Security isn’t sexy. In fact, many people think it’s boring. When it comes to selling security, whether as a concept or in a true “sales” context, the lack of interest in security is compounded by the fact that it’s not urgent (or it doesn’t seem urgent) — until it is.
To grab someone’s attention about security, people sometimes use fear. And fear works. But you can cry wolf one too many times and lose credibility thereafter. There are other ways to present security that don’t focus on apocalyptic scenarios but rather remain faithful to the fact that security is, more than anything, insurance. It protects what can be a company’s most valuable asset: its online presence.
Security professionals must learn to guide the conversation to ensure security is seen as the valuable business asset that it is. To that end, there are topics that need to be a part of every Internet security conversation.
First, cost. On the Internet, so much is free — or at least presented that way — that paying for security sometimes comes as a shock. And besides, online conduct has for the most part been civil since the Internet evolved into an economy. People usually follow the rules, so what’s the big deal about security?
When it comes to brick-and-mortar businesses, insurance is an easy sell because most people understand the hard costs associated with a building and its contents.
When it comes to online commerce, it’s a dramatically different story. Considering that a domain name can be purchased for less than $20, the cost of keeping that domain name secure isn’t regarded in the same way that insuring a physical building is. Yet, if you lose that domain name, you will lose a uniquely valuable asset. When a domain name is hijacked or a server is attacked, it is the equivalent of a brick-and-mortar building being destroyed. You won’t be able to transact business without your domain name. That’s why insurance and security are analogous: it’s not just the rebuilding of the structure — or the recovery of the domain name — that matters; it’s the opportunity lost because you cannot conduct business that is equally relevant.
Another challenge: the smaller the online enterprise, the more likely it behaves as an end user rather than a business. Most end users have an unstated expectation that they’re being protected because their service provider is doing the right thing. And most service providers do. But it’s still up to the end user (or the sole proprietor and small business owner) to make sure the service provider is indeed looking after security. But in an age where millions sign into wireless networks in coffee shops and hotel lobbies with no knowledge of who is providing the network, it’s unrealistic to expect end users to have an understanding of the importance of Internet security.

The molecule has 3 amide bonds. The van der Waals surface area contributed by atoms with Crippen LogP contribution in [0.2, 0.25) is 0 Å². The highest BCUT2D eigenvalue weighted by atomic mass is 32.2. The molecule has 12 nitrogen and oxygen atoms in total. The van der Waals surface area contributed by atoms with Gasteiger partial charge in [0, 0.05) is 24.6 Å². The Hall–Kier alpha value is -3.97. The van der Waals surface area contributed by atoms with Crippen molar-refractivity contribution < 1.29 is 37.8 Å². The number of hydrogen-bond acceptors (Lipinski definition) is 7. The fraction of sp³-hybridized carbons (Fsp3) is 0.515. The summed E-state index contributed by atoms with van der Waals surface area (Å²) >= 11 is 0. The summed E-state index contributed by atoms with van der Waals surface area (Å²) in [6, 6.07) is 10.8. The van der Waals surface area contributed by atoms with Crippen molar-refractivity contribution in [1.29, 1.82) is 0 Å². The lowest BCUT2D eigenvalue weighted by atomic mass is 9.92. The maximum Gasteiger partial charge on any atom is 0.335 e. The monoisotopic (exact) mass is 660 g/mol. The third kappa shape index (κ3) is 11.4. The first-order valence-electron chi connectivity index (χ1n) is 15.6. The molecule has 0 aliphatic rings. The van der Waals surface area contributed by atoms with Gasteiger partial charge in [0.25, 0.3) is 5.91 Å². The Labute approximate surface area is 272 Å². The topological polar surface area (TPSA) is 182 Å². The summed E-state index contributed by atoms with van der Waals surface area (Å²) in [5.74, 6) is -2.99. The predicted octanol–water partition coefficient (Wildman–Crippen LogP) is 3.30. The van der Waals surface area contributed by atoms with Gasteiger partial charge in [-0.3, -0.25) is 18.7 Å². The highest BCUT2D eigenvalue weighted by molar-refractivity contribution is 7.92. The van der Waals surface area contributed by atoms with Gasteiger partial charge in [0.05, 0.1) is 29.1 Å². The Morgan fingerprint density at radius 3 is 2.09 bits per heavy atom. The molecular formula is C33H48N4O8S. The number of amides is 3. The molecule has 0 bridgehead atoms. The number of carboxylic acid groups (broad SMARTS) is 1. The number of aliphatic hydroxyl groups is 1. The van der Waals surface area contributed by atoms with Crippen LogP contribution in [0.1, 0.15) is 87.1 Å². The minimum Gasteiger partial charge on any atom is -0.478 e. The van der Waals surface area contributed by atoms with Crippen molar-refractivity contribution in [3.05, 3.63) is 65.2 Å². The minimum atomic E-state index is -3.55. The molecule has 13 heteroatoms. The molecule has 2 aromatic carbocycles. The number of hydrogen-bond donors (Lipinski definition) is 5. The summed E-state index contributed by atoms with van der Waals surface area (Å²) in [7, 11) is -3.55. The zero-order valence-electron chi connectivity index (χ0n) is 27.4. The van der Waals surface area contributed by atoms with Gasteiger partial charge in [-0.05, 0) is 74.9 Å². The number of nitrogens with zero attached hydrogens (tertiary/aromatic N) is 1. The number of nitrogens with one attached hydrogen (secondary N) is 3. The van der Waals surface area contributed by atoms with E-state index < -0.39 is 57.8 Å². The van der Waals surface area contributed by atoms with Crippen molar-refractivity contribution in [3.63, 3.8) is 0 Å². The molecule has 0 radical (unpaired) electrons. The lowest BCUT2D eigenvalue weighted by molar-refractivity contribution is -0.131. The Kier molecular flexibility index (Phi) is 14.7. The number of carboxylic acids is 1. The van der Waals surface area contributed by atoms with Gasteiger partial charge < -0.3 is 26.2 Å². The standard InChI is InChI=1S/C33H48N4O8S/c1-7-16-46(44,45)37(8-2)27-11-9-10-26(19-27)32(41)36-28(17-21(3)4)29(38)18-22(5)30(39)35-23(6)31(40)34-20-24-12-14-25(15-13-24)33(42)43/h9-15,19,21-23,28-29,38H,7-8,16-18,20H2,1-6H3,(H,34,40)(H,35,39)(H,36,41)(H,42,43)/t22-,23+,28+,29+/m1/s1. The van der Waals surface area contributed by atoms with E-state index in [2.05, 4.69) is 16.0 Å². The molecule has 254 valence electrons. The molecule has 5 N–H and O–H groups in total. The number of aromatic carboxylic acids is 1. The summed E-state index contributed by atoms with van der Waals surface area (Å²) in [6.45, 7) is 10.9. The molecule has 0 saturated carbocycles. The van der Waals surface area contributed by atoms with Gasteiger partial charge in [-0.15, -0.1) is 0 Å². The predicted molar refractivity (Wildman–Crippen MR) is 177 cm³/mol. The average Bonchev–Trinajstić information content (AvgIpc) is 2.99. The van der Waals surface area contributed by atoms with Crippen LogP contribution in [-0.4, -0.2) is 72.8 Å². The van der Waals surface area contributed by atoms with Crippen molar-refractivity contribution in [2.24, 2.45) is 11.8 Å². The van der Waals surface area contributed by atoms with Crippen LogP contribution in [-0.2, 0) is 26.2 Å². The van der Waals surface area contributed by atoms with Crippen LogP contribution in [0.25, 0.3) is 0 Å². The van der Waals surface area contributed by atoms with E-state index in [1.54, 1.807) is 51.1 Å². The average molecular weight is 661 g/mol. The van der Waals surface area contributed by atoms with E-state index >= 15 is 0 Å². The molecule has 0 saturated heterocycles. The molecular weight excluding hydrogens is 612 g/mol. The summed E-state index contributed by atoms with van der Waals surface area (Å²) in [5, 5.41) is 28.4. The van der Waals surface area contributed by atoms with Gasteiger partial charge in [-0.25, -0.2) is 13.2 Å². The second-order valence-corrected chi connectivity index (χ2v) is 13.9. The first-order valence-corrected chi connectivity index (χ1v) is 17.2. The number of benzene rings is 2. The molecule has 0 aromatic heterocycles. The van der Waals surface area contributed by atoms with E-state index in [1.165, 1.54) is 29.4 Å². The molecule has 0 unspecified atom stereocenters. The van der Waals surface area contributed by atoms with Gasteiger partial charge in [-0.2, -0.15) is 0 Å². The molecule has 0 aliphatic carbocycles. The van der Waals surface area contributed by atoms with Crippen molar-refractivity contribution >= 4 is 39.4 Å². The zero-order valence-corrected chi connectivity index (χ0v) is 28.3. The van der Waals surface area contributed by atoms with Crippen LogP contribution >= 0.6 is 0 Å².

Then comes the topic of complexity. Traditionally, systems administrators manage a company’s security. However, like the Internet itself, the process of keeping a network and its resources secure is much more complex than it used to be. Signing your domain name using DNSSEC, for example, might be better handled by a security professional instead of someone whose training is focused on making sure all the network servers function as designed. Explaining the complexity of the task at hand, and the intertwining systems that must all work exactly so, might provide further justification for investing in enterprise security.
Finally, convenience versus security.
The low importance placed on Internet security has roots in people’s preference for ease of use, even at greater expense. As an example outside of the security world, consider salad. It may be quicker to pick up washed-and-bagged lettuce than to chop it yourself. But if a food-borne illness were traced to bagged lettuce, you’d likely choose to buy a head of lettuce, then wash and cut it yourself. And you’d appreciate that small bit of additional work because you’d then know the salad is safe for you and your family.
In that same way, people tend to take the simplest route with their technology. For example, do you enter a password each time you open your iPhone or wake your computer from a screen saver? Until you’re participating in security – whether it’s locking a phone when it’s not in use or signing into a device with a password or fingerprint swipe – you don’t fully appreciate its value … until you lose your phone or someone steals important information from your computer. Then you’ll be glad about the seconds you spent securing your device. The same applies for Internet security. Nobody will win a popularity contest for making security more laborious, but there will be no better way to help businesses acknowledge the importance of security than by having to participate actively in it.
In the end, not tending to the security component of an online business is like a downtown department store letting its insurance policies lapse. A business-hindering incident may never come to pass, but — if and when it does — you will be glad of the small investment you made in security.
Suggested Reading: How a CISO Can Be a Change Agent Within a Company